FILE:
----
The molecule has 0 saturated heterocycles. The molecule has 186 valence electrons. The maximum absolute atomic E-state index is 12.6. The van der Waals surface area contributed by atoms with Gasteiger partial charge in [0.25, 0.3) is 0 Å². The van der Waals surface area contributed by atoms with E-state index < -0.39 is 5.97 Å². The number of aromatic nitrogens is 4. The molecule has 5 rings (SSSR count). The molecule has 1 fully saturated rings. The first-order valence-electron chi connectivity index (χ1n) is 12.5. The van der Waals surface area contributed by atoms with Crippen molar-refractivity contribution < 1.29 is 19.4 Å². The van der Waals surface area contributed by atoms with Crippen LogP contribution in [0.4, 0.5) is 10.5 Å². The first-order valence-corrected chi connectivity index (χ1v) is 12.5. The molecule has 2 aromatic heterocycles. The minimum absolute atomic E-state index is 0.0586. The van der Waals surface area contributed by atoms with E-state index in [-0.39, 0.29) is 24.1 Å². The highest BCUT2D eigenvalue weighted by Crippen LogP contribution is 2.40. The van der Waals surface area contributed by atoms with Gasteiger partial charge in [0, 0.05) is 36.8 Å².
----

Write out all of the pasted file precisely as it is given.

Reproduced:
The molecule has 0 saturated heterocycles. The molecule has 186 valence electrons. The maximum absolute atomic E-state index is 12.6. The van der Waals surface area contributed by atoms with Gasteiger partial charge in [0.25, 0.3) is 0 Å². The van der Waals surface area contributed by atoms with E-state index < -0.39 is 5.97 Å². The number of aromatic nitrogens is 4. The molecule has 5 rings (SSSR count). The molecule has 1 fully saturated rings. The first-order valence-electron chi connectivity index (χ1n) is 12.5. The van der Waals surface area contributed by atoms with Crippen molar-refractivity contribution < 1.29 is 19.4 Å². The van der Waals surface area contributed by atoms with Crippen LogP contribution in [0.4, 0.5) is 10.5 Å². The first-order valence-corrected chi connectivity index (χ1v) is 12.5. The molecule has 2 aromatic heterocycles. The minimum absolute atomic E-state index is 0.0586. The van der Waals surface area contributed by atoms with E-state index in [-0.39, 0.29) is 24.1 Å². The highest BCUT2D eigenvalue weighted by Crippen LogP contribution is 2.40. The van der Waals surface area contributed by atoms with Gasteiger partial charge in [0, 0.05) is 36.8 Å².